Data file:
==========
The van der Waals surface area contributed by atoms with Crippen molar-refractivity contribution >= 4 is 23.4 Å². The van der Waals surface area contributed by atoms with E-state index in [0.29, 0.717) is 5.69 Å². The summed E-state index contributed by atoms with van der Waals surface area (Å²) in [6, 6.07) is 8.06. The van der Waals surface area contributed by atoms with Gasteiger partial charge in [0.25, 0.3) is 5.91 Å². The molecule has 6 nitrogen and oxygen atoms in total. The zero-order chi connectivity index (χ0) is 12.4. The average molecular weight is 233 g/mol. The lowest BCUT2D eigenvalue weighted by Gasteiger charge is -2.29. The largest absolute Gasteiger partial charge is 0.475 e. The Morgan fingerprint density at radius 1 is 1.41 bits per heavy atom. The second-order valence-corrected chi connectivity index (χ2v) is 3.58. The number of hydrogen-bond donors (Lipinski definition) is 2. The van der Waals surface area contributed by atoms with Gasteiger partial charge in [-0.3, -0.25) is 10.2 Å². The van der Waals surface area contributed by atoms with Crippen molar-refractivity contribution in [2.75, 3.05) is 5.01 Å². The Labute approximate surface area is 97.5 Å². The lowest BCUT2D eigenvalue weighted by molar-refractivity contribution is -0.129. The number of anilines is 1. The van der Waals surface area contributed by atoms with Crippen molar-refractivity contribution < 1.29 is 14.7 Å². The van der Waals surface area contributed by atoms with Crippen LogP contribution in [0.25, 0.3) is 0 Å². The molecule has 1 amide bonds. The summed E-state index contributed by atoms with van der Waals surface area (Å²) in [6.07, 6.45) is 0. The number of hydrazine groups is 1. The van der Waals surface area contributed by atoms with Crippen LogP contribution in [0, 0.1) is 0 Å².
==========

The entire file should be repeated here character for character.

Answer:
The van der Waals surface area contributed by atoms with Crippen molar-refractivity contribution >= 4 is 23.4 Å². The van der Waals surface area contributed by atoms with E-state index in [0.29, 0.717) is 5.69 Å². The summed E-state index contributed by atoms with van der Waals surface area (Å²) in [6, 6.07) is 8.06. The van der Waals surface area contributed by atoms with Gasteiger partial charge in [0.25, 0.3) is 5.91 Å². The molecule has 6 nitrogen and oxygen atoms in total. The zero-order chi connectivity index (χ0) is 12.4. The average molecular weight is 233 g/mol. The lowest BCUT2D eigenvalue weighted by Gasteiger charge is -2.29. The largest absolute Gasteiger partial charge is 0.475 e. The Morgan fingerprint density at radius 1 is 1.41 bits per heavy atom. The second-order valence-corrected chi connectivity index (χ2v) is 3.58. The number of hydrogen-bond donors (Lipinski definition) is 2. The van der Waals surface area contributed by atoms with Gasteiger partial charge in [-0.3, -0.25) is 10.2 Å². The van der Waals surface area contributed by atoms with Crippen molar-refractivity contribution in [2.75, 3.05) is 5.01 Å². The Labute approximate surface area is 97.5 Å². The lowest BCUT2D eigenvalue weighted by molar-refractivity contribution is -0.129. The number of anilines is 1. The van der Waals surface area contributed by atoms with Crippen molar-refractivity contribution < 1.29 is 14.7 Å². The van der Waals surface area contributed by atoms with Crippen LogP contribution in [0.25, 0.3) is 0 Å². The molecule has 1 amide bonds. The summed E-state index contributed by atoms with van der Waals surface area (Å²) in [6.07, 6.45) is 0. The number of hydrazine groups is 1. The van der Waals surface area contributed by atoms with Crippen LogP contribution in [0, 0.1) is 0 Å².